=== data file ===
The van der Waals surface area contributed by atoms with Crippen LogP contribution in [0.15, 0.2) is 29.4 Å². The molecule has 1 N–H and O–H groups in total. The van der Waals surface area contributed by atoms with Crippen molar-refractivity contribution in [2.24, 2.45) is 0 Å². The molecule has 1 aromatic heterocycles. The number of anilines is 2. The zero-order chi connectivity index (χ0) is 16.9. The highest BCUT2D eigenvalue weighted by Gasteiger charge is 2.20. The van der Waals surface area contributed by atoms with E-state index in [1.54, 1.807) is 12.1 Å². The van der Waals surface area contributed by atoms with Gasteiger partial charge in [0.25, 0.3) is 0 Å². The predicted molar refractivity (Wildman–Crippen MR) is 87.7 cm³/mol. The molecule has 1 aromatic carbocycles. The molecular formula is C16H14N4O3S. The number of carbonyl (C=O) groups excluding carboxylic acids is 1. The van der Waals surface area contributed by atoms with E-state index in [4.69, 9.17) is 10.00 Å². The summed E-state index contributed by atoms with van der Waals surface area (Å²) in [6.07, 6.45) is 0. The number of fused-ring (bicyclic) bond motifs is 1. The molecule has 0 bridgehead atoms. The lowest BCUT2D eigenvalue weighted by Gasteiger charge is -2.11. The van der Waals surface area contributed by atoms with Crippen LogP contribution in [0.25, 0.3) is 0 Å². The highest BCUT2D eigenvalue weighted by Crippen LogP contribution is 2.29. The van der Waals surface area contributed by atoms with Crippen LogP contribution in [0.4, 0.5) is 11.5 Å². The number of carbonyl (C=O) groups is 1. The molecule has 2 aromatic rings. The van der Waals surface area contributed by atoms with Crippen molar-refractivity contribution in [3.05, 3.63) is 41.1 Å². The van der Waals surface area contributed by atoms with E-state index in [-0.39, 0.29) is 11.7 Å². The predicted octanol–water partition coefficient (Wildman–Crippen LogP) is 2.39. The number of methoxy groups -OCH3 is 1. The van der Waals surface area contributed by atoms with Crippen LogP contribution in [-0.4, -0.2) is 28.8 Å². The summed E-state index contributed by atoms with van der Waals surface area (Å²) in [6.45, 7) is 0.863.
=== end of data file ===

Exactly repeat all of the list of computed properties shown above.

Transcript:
The van der Waals surface area contributed by atoms with Crippen LogP contribution in [0.15, 0.2) is 29.4 Å². The molecule has 1 N–H and O–H groups in total. The van der Waals surface area contributed by atoms with Crippen molar-refractivity contribution in [2.24, 2.45) is 0 Å². The molecule has 1 aromatic heterocycles. The number of anilines is 2. The zero-order chi connectivity index (χ0) is 16.9. The highest BCUT2D eigenvalue weighted by Gasteiger charge is 2.20. The van der Waals surface area contributed by atoms with E-state index in [1.54, 1.807) is 12.1 Å². The van der Waals surface area contributed by atoms with Gasteiger partial charge in [0.25, 0.3) is 0 Å². The predicted molar refractivity (Wildman–Crippen MR) is 87.7 cm³/mol. The molecule has 1 aromatic carbocycles. The molecular formula is C16H14N4O3S. The number of carbonyl (C=O) groups excluding carboxylic acids is 1. The van der Waals surface area contributed by atoms with E-state index in [4.69, 9.17) is 10.00 Å². The summed E-state index contributed by atoms with van der Waals surface area (Å²) in [6.07, 6.45) is 0. The number of fused-ring (bicyclic) bond motifs is 1. The molecule has 0 bridgehead atoms. The lowest BCUT2D eigenvalue weighted by Gasteiger charge is -2.11. The van der Waals surface area contributed by atoms with Crippen LogP contribution in [0.25, 0.3) is 0 Å². The highest BCUT2D eigenvalue weighted by Crippen LogP contribution is 2.29. The van der Waals surface area contributed by atoms with Crippen LogP contribution in [0.4, 0.5) is 11.5 Å². The number of carbonyl (C=O) groups is 1. The molecule has 2 aromatic rings. The van der Waals surface area contributed by atoms with Crippen molar-refractivity contribution in [3.05, 3.63) is 41.1 Å². The van der Waals surface area contributed by atoms with E-state index in [-0.39, 0.29) is 11.7 Å². The predicted octanol–water partition coefficient (Wildman–Crippen LogP) is 2.39. The number of methoxy groups -OCH3 is 1. The van der Waals surface area contributed by atoms with Crippen LogP contribution in [-0.4, -0.2) is 28.8 Å². The summed E-state index contributed by atoms with van der Waals surface area (Å²) in [6.45, 7) is 0.863.